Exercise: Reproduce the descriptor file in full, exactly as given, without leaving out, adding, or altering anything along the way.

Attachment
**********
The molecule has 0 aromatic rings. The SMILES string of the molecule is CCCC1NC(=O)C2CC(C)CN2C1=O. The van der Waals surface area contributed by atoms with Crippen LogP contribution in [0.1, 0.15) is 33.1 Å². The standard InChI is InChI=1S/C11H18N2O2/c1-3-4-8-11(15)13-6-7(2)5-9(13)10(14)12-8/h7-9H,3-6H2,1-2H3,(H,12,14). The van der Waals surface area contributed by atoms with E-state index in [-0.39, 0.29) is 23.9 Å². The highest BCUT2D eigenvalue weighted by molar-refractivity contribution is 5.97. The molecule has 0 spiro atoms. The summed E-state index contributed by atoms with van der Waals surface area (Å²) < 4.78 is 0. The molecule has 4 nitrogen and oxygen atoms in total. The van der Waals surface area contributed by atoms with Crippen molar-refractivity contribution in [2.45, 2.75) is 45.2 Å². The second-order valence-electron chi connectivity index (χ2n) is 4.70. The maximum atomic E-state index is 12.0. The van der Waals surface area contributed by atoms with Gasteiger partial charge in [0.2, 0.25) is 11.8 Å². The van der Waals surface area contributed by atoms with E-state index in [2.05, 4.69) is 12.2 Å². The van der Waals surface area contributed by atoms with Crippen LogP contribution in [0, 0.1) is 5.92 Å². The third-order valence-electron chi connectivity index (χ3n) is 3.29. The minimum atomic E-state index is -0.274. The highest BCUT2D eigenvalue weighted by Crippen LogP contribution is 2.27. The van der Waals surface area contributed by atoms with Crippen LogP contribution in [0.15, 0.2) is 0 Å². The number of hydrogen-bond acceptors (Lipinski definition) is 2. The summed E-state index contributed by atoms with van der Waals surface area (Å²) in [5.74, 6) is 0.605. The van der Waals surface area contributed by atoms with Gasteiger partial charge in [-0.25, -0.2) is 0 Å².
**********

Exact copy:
The molecule has 0 aromatic rings. The SMILES string of the molecule is CCCC1NC(=O)C2CC(C)CN2C1=O. The van der Waals surface area contributed by atoms with Crippen LogP contribution in [0.1, 0.15) is 33.1 Å². The standard InChI is InChI=1S/C11H18N2O2/c1-3-4-8-11(15)13-6-7(2)5-9(13)10(14)12-8/h7-9H,3-6H2,1-2H3,(H,12,14). The van der Waals surface area contributed by atoms with E-state index in [-0.39, 0.29) is 23.9 Å². The highest BCUT2D eigenvalue weighted by molar-refractivity contribution is 5.97. The molecule has 0 spiro atoms. The summed E-state index contributed by atoms with van der Waals surface area (Å²) < 4.78 is 0. The molecule has 4 nitrogen and oxygen atoms in total. The van der Waals surface area contributed by atoms with Crippen molar-refractivity contribution in [2.45, 2.75) is 45.2 Å². The second-order valence-electron chi connectivity index (χ2n) is 4.70. The maximum atomic E-state index is 12.0. The van der Waals surface area contributed by atoms with Gasteiger partial charge in [0.2, 0.25) is 11.8 Å². The van der Waals surface area contributed by atoms with E-state index in [2.05, 4.69) is 12.2 Å². The van der Waals surface area contributed by atoms with Crippen LogP contribution in [0, 0.1) is 5.92 Å². The third-order valence-electron chi connectivity index (χ3n) is 3.29. The minimum atomic E-state index is -0.274. The highest BCUT2D eigenvalue weighted by Crippen LogP contribution is 2.27. The van der Waals surface area contributed by atoms with Crippen LogP contribution in [0.15, 0.2) is 0 Å². The number of hydrogen-bond acceptors (Lipinski definition) is 2. The summed E-state index contributed by atoms with van der Waals surface area (Å²) in [5.74, 6) is 0.605. The van der Waals surface area contributed by atoms with Gasteiger partial charge in [-0.25, -0.2) is 0 Å².